Bachelor of Arts University Catolica Andres Bello, Caracas, Venezuela, 1978. Doctor of Philosophy University Pennsylvania, 1983.
Research Fellow, Economics Research Unit, University Pennsylvania, United States of America, 1979-1983.
Economics, Quantitative Studies, Intematational Finance Division, Board of Governors, Federal Research System, United States of America, since 1983.
My main research interest has been the determination of optimal price strategies for nonrenewable resources in a general equilibrium framework, allowing for the effects that changes in these prices have on the macroeconomy. In particular, it is possible to demonstrate that not recognising these macroeffects results in an underestimation of the demand price elasticity and an overestimation of the optimal price path. This framework is applied to the international oil market where I model international trade flows (in oil, raw materials, and manufactures), income, and price determination among developed countries, Organisation of Petroleum Export Countries, and nonOPEC developing countries.
In this context one can study the effects of (exo genous) oil price changes on international trade, price, and income. Using optimal control theory, I then determine the optimal price of oil from Organisation of Petroleum Export Countries’s viewpoint, but recognising that oil price changes affect real income of oil importers and that changes in real income of oil importers affect oil prices. This analysis has been extended to allow for the existence of an (uncertain) upper limit to prices and uncertainty with respect to the magnitude of the macroeffects.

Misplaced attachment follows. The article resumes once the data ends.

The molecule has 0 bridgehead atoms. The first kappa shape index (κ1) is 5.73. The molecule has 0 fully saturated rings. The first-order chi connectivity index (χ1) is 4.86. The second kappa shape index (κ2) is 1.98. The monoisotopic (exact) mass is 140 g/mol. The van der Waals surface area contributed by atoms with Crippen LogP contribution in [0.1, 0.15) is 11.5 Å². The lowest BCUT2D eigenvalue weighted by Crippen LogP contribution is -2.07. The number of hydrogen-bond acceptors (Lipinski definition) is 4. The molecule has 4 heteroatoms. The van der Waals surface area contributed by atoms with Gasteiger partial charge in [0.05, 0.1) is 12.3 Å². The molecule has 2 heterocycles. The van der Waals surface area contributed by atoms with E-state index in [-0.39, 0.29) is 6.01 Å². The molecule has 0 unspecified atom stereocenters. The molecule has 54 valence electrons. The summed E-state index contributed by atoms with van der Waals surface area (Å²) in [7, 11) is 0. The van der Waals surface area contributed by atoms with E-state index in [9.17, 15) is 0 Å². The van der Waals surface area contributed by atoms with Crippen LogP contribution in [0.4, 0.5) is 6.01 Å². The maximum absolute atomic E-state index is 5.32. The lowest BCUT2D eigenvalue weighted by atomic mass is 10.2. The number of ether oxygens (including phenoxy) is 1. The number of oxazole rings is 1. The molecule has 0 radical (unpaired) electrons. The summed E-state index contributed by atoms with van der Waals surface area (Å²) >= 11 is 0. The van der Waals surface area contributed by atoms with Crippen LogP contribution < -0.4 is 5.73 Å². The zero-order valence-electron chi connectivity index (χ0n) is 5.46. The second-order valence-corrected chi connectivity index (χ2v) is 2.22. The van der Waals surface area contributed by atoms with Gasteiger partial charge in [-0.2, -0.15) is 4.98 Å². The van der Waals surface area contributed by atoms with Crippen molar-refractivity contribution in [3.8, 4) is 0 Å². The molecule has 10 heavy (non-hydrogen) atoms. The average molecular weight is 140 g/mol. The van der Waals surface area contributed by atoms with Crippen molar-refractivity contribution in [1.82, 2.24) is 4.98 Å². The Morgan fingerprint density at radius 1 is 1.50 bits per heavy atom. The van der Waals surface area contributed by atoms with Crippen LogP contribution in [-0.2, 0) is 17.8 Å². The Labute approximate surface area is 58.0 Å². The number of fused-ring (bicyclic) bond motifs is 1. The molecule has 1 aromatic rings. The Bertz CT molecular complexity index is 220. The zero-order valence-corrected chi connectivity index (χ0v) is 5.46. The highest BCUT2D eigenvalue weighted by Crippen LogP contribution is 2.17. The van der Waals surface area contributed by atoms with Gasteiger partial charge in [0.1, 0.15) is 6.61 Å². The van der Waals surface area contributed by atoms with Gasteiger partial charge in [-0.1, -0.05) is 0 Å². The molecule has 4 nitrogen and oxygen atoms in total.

In this context, producers learn about the underlying stochastic structure by changing their prices. The information acquired is used to update the initial distribution of backstop prices and of oil price effects, which then leads to a recalculation of the optimal price strategy. A second line of research interest has been the relationship between relative prices and inflation. According to neoclassical general equilibrium analysis, relative prices are determined by ‘real’ forces only and not by the money supply, which determines the price level.
However, an enormous amount of empirical evidence has indicated a positive association between movements in relative price changes and movements in the inflation rate. The questions that I have addressed in this context are: What kind of theoretical explanation can be offered for such a relationship? To what extent does this relationship between relative price changes apply to developing countries? What are the implications for existing theories of the inflationary process?.